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The $47,102 bargain of incarceration

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POSTED June 18, 2014 1:09 a.m.

The Vandals’ sacking and looting of Rome in 455 was amateur hour compared to what the Meth Heads are doing to Manteca.

Instead of breaking into temples as their predecessors did in ancient times, today’s meth vandals are opening concrete conduit vaults and ripping up buried power lines.

It has gotten so bad at Woodward Park that the city has resorted to installing a high tech motion detector on a 1,500-foot long buried copper wire that runs the irrigation system. The detector triggers an alarm at the Manteca Police dispatch center whenever the pipe is tampered with. It is far from  overreacting. The copper wire has been stolen twice at a cost of $35,000 to replace each time.

In May, copper thieves that authorities say are driven primarily by the desire to buy more drugs with the poison of choice being meth, caused in excess of $8,000 in damages overnight to the Lincoln Park field. It included the loss of $3,000 in copper wire.

Last year, Manteca suffered $50,000 in copper wire losses from street lights where vandals pulled wire from the bases of pole.

City officials have put the loss to municipal taxpayers from copper wire theft at well over $350,000 in the past seven years.

The copper theft problem isn’t just in Manteca. Caltrans last year sustained more than $2 million in copper wire losses from vandals who pulled wire from street lights and ramp metering lights within state freeway right-of-ways.

Since the federal courts have determined its cruel and unusual punishment to warehouse too many criminals in prison, relatively low-level crimes such as copper theft are hard to punish let alone prosecute.

The only effective deterrent is getting those responsible convicted and off the street.

We are told even if there was space in prison, it isn’t cost effective.

Thieves in Manteca last year stole property valued at $4.5 million, based on Manteca Police statistics. Based on statewide figures, that is on the low side for communities the size of Manteca.

The figure reflects market value and not replacement cost. It also doesn’t include the cost of repairing property damage that occurs during the commission of crimes. Nor does it take into account other expenses crime victims absorb such as time and money spent to recover from identity theft.

Assume that the real cost of theft in Manteca is closer to $6 million a year.

It cost $47,102 in 2009 to incarcerate one prisoner for a year once all costs are factored in, according to a study conducted by the California Legislative Analyst’s office.

And while prison costs have slowed down, let’s assume that today the cost is $50,000 per prisoner.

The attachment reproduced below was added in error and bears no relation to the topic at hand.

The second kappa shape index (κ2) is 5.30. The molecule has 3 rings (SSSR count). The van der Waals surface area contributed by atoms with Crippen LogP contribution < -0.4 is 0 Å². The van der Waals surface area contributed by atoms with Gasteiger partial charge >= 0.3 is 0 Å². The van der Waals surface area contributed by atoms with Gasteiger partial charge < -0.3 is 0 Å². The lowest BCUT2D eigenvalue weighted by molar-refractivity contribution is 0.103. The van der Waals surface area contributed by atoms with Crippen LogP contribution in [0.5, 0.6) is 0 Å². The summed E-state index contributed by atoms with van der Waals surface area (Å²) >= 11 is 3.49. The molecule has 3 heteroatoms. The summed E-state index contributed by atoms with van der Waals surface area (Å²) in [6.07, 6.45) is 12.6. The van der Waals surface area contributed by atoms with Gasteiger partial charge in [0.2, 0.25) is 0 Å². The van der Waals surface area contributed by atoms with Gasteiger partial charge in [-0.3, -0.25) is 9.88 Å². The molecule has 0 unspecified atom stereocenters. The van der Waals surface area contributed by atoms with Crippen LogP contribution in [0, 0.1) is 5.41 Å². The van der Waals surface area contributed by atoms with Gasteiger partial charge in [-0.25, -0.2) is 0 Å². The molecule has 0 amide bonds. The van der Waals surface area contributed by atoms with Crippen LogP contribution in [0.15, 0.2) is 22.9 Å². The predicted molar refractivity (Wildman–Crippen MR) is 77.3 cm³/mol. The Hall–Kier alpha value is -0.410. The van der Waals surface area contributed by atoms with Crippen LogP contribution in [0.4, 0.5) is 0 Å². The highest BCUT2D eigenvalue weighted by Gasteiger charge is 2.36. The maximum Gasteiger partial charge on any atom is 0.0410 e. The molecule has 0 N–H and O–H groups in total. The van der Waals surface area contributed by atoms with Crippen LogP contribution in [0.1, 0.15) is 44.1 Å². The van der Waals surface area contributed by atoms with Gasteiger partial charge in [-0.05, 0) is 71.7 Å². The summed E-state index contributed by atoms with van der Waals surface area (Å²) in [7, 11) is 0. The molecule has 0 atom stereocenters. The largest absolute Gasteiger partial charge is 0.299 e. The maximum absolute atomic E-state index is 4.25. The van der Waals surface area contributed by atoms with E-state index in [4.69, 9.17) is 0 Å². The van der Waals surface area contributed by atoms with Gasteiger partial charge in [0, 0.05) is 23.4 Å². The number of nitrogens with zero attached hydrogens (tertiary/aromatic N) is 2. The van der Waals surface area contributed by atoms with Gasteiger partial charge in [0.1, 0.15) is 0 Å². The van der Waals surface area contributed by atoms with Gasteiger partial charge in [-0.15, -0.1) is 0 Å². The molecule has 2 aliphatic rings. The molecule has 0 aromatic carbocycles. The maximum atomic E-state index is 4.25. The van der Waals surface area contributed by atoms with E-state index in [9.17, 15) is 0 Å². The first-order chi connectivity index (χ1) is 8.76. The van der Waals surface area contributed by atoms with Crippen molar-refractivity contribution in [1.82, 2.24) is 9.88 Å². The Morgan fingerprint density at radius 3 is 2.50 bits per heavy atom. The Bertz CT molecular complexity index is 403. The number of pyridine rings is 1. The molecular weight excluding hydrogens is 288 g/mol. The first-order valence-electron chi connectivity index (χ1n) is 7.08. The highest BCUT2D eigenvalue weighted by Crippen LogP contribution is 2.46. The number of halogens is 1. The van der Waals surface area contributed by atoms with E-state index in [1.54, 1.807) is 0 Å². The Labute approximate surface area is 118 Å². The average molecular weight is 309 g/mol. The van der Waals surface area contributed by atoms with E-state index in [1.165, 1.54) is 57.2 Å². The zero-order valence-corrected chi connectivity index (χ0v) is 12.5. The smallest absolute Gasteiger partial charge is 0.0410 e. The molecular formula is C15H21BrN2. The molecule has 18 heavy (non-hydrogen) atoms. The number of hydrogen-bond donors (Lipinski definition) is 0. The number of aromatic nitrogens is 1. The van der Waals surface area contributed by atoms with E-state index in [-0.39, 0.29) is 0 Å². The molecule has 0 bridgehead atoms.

For the amount that property crimes in Manteca are costing everyone each year we could cover the tab of locking up 120 people.

The odds are crime would drop substantially given the general rule in law enforcement is 90 percent of crimes are committed by 10 percent of the criminals.

It is fair to ask whether spending $6 million on basically locking up criminals is effective. But at the same time is it effective for a community to be bled for $6 million a year whether it is through copper theft or vehicle break-ins?

It would be nice to spend the $6 million lost each year on something else besides paying the price for criminal acts or locking criminals up.

Rehabilitation or funding ways to steer people away from a life of crime may help reduce criminal activity. Such efforts work to a degree.

The bottom line, though, can’t be ignored. Law-abiding citizens shouldn’t have to subsidize criminal activity nor should they feel unsafe in their home or the community.

The state of California’s penal system has meant more and more low-level crimes are going unpunished or are being punished in an insignificant manner. As a result you can pass all the laws you want imposing fines and jail time for everything from copper theft and vandalism to launching illegal fireworks but it isn’t going to make much of a difference.

The consequences of copper theft are just one of a growing list of injustices Californians are going to have to pay the price for because our elected leaders lack the will and/or the stomach to overhaul the prison system including finding new ways to warehouse persistent lawbreakers regardless of how low-level the crime.

If all we can do is warehouse and not rehabilitate most criminals then at least we’ve reduced the hits on our collective pocket books. That hit last year in Manteca alone was $6 million. And that was only for property crime. Toss in medical, lost work, and other costs from violent crime and locking up criminals at $47,102 starts to look like a bargain.

This column is the opinion of executive editor, Dennis Wyatt, and does not necessarily represent the opinion of The Bulletin or Morris Newspaper Corp. of CA.  He can be contacted at or 209.249.3519.

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